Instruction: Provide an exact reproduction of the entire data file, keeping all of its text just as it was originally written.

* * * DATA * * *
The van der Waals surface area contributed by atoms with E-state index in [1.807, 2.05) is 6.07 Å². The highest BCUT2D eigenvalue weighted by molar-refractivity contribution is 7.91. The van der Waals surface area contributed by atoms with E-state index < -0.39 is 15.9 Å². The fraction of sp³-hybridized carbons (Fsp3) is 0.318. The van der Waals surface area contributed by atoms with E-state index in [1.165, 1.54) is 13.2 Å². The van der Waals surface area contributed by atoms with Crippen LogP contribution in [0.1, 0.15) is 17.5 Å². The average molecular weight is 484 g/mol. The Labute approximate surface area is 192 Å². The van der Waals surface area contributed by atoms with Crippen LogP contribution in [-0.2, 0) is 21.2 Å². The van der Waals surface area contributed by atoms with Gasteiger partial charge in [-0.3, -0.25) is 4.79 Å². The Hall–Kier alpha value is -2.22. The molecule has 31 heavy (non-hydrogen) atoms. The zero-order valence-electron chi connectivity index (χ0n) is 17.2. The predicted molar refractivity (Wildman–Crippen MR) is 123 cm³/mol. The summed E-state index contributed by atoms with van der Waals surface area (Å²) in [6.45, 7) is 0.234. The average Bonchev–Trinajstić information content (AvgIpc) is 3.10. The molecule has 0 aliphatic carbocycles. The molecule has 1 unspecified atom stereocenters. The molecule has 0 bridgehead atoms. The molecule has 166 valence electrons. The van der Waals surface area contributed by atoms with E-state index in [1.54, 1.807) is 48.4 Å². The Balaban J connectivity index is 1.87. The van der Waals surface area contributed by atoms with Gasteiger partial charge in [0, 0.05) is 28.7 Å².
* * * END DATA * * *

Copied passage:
The van der Waals surface area contributed by atoms with E-state index in [1.807, 2.05) is 6.07 Å². The highest BCUT2D eigenvalue weighted by molar-refractivity contribution is 7.91. The van der Waals surface area contributed by atoms with E-state index < -0.39 is 15.9 Å². The fraction of sp³-hybridized carbons (Fsp3) is 0.318. The van der Waals surface area contributed by atoms with E-state index in [1.165, 1.54) is 13.2 Å². The van der Waals surface area contributed by atoms with Crippen LogP contribution in [0.1, 0.15) is 17.5 Å². The average molecular weight is 484 g/mol. The Labute approximate surface area is 192 Å². The van der Waals surface area contributed by atoms with Crippen LogP contribution in [-0.2, 0) is 21.2 Å². The van der Waals surface area contributed by atoms with Gasteiger partial charge in [-0.3, -0.25) is 4.79 Å². The Hall–Kier alpha value is -2.22. The molecule has 31 heavy (non-hydrogen) atoms. The zero-order valence-electron chi connectivity index (χ0n) is 17.2. The predicted molar refractivity (Wildman–Crippen MR) is 123 cm³/mol. The summed E-state index contributed by atoms with van der Waals surface area (Å²) in [6.45, 7) is 0.234. The average Bonchev–Trinajstić information content (AvgIpc) is 3.10. The molecule has 0 aliphatic carbocycles. The molecule has 1 unspecified atom stereocenters. The molecule has 0 bridgehead atoms. The molecule has 166 valence electrons. The van der Waals surface area contributed by atoms with E-state index in [1.54, 1.807) is 48.4 Å². The Balaban J connectivity index is 1.87. The van der Waals surface area contributed by atoms with Gasteiger partial charge in [0, 0.05) is 28.7 Å².